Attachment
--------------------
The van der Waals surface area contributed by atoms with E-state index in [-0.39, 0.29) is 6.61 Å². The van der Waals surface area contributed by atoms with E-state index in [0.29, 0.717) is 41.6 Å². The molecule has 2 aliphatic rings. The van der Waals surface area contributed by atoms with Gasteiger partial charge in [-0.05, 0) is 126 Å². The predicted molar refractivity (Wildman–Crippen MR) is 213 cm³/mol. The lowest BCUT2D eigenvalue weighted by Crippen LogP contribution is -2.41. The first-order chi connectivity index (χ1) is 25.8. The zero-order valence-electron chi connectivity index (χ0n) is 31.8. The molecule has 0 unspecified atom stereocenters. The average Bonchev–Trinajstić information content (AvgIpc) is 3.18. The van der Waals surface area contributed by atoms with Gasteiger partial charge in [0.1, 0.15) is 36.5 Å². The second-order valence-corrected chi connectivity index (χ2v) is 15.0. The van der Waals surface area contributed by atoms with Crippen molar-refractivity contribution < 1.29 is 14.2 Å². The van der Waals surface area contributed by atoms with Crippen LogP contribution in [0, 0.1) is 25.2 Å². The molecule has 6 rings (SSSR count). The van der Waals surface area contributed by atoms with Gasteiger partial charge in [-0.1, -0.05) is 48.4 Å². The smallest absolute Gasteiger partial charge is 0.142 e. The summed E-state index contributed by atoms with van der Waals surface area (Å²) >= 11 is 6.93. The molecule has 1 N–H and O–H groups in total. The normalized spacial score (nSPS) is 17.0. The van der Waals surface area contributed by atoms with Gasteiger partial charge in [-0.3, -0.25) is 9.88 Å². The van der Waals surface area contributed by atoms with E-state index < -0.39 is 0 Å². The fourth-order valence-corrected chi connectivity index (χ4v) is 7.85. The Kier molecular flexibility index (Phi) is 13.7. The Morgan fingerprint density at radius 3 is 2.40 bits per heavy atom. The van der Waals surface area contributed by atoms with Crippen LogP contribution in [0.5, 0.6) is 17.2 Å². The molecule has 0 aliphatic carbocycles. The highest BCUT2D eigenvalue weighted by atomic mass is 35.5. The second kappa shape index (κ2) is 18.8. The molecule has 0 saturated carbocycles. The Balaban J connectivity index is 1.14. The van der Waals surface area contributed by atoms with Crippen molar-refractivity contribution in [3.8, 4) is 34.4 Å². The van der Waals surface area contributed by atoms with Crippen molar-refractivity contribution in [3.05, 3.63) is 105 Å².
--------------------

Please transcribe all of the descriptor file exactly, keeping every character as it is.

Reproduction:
The van der Waals surface area contributed by atoms with E-state index in [-0.39, 0.29) is 6.61 Å². The van der Waals surface area contributed by atoms with E-state index in [0.29, 0.717) is 41.6 Å². The molecule has 2 aliphatic rings. The van der Waals surface area contributed by atoms with Gasteiger partial charge in [-0.05, 0) is 126 Å². The predicted molar refractivity (Wildman–Crippen MR) is 213 cm³/mol. The lowest BCUT2D eigenvalue weighted by Crippen LogP contribution is -2.41. The first-order chi connectivity index (χ1) is 25.8. The zero-order valence-electron chi connectivity index (χ0n) is 31.8. The molecule has 0 unspecified atom stereocenters. The average Bonchev–Trinajstić information content (AvgIpc) is 3.18. The van der Waals surface area contributed by atoms with Gasteiger partial charge in [0.1, 0.15) is 36.5 Å². The second-order valence-corrected chi connectivity index (χ2v) is 15.0. The van der Waals surface area contributed by atoms with Crippen molar-refractivity contribution < 1.29 is 14.2 Å². The van der Waals surface area contributed by atoms with Crippen LogP contribution in [0, 0.1) is 25.2 Å². The molecule has 6 rings (SSSR count). The van der Waals surface area contributed by atoms with Gasteiger partial charge in [-0.1, -0.05) is 48.4 Å². The smallest absolute Gasteiger partial charge is 0.142 e. The summed E-state index contributed by atoms with van der Waals surface area (Å²) >= 11 is 6.93. The molecule has 1 N–H and O–H groups in total. The normalized spacial score (nSPS) is 17.0. The van der Waals surface area contributed by atoms with Gasteiger partial charge in [-0.3, -0.25) is 9.88 Å². The van der Waals surface area contributed by atoms with E-state index < -0.39 is 0 Å². The fourth-order valence-corrected chi connectivity index (χ4v) is 7.85. The Kier molecular flexibility index (Phi) is 13.7. The Morgan fingerprint density at radius 3 is 2.40 bits per heavy atom. The van der Waals surface area contributed by atoms with Crippen LogP contribution in [0.5, 0.6) is 17.2 Å². The molecule has 0 aliphatic carbocycles. The highest BCUT2D eigenvalue weighted by atomic mass is 35.5. The second kappa shape index (κ2) is 18.8. The molecule has 0 saturated carbocycles. The Balaban J connectivity index is 1.14. The van der Waals surface area contributed by atoms with Crippen molar-refractivity contribution in [3.8, 4) is 34.4 Å². The van der Waals surface area contributed by atoms with Crippen molar-refractivity contribution in [3.05, 3.63) is 105 Å².